“A kind, approachable man with a taste for Metallica, innovation and extreme sports. Open-minded in his political views which was demonstrated by his involvement in vastly divergent political parties. Slightly conscious of his size. If interested, please join me at the main gate of Boğaziçi University. Handcuffs will be provided.”
I am not sure whether such a singles ad would be popular among Turkey’s flirting masses but clearly, it is far from eliciting positive responses from the students and academcs of Boğaziçi University, one of the oldest - and let’s admit it - most beautiful campuses of the country - a university that should belong to “the people” and not to the “elitists,” to quote Hilal Kaplan, the columnist of the pro-governmental Zaman and a Boğaziçi alumni herself.
Despite a lot of clumsy efforts to appear as Mr. Nice Guy, Melih Bulu, who was appointed as the new rector of Boğaziçi University on Jan. 1, is verging between the most unpopular person of the month and the most ridiculed. His attempts at “explaining himself” online or in Ahmet Hakan’s program “Neutral Zone” (oops, another oxymoron) seems to fall tragically short of the desired results - to prove that he has landed in his plum job by academic merit rather than cronyism. Perhaps someone should have advised this ambitious industrial engineer and self-declared innovator that outlining his affiliations to widely divergent parties - from social democrats to liberals and then, to the current center of power, Justice and Development Party (AKP) - is not the best way to prove that he is simply a gentle academic worthy of leading Turkey’s top public university.
The events that have unfolded ever since this appointment can be read all over Duvar English, as well as Turkish and international media, with details of the students’ protests, arrests, professors greeting the new rector with their back turned to him, and the infamous snapshot of a pair of handcuffs that have closed down the university gates to the demonstrating students.
To be clear, presidential appointments to universities are no longer a novelty in Turkey’s academic scene in general and in Boğaziçi in particular. Bulu’s successor, Prof. Mehmed Özkan, had landed in his position with a similar coup and faced exactly the same clashes and the “turn your back” protest. Though the university senate had chosen Gülay Barbarosoğlu, its sitting rector, for a new term, President Recep Tayyip Erdoğan had appointed Özkan as the rector of the university in 2016, after he was given authority to directly appoint rectors without having to consider the preferences of academics following the imposition of a state of emergency decree.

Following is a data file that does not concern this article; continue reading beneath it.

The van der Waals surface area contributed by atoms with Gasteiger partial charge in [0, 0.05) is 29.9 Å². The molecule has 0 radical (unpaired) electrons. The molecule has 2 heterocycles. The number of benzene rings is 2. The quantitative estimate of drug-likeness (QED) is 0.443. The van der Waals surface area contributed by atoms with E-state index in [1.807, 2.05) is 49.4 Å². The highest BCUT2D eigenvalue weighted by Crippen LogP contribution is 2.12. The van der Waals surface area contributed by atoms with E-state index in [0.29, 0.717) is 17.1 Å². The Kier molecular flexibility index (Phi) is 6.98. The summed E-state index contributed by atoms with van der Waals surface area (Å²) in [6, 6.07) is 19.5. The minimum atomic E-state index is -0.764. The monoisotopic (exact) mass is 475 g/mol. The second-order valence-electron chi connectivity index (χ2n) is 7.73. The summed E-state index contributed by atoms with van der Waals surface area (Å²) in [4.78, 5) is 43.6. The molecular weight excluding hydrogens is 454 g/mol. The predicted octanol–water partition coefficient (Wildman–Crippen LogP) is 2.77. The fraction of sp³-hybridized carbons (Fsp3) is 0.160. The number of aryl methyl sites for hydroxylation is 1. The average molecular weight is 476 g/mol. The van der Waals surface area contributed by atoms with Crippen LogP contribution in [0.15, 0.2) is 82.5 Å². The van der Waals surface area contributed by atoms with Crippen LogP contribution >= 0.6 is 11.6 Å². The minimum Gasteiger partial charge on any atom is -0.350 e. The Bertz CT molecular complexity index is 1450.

Since then, the president has used his power liberally. Nükhet Hotar, AKP’s founding member and former Izmir deputy, was appointed in 2018 as the rector of Dokuz Eylül University in this Aegean city which was a stronghold of the opposition Republican People’s Party (CHP). AKP’s former deputies have graced the top posts of universities all across the country.
Two factors, which feed each other, set this appointment apart. The first is the heedlessness of the man in the center of the whole ordeal. Bulu acts as if it is perfectly normal that he landed in this position on the will of a single man and that the protests are non-existent. His generous promises that he will make Boğaziçi University “one of the top 100” and his claims that he knows “the culture of Boğaziçi” sound hapless, if not downright surreal. But what makes it worse is that he fails to see that his qualifications - which are tarnished with allegations of plagiarism - are only part of the issue. He seems oblivious to the fact that the method that landed him in this post - brushing aside the old tradition of being elected by the university’s academia - is irreconcilable with academic independence. Worse, he comes across as defending it.
The other is the exceptional solidarity that was displayed among all university students, despite tough measures taken by the security forces in Istanbul. Since the very beginning of the week, students of different universities have either participated in the demonstrations or in the hashtag campaigns. In what was somewhat reminiscent of the Gezi Parkı protests (2013 demonstrations that initially contested the urban development plan for Istanbul's Taksim Gezi Park but turned into a wholesale revolt against government policies), humor seems to be their best weapon. Tweets suggested that rectors who are a cross between “rektör” and “kayyum” (government trustees) should be called “rectum.” Cartoons that picture Bulu dressed as Mehmet the Conqueror crossing the Bosphorus to conquer İstanbul. Every word uttered by the new rector becomes a joke. In reference to his remarks on “innovations,” hundreds of students posted or shared the snapshot of the infamous handcuffs that were used in the university gates with the explanation, “Here is Bulu’s first innovation.”
Bulu’s defense by Edibe Sözen, an AKP member who herself had a brief appointment as the rector of Hasan Kalyoncu University, also sparked a flurry of jokes. Sözen said that Bulu could be the rector of any university in the world (Oxford, watch out) but this could hardly be expected by “scumbags” or “cruds.” The word she used was “paçoz” - a derogatory word that is originally used by the Greeks of Istanbul and can mean anything from a slut to unkempt person. The keyboard-savvy youth, recalling AKP’s mockery of “Boğaziçi elites” immediately tweeted “Are we the elites or scumbags? Figure it out.”
Students of Middle East Technical University, known for its own battles with the government, joined in. “We are offended that you keep referring to Boğaziçi as elites - what the hell are we, then?”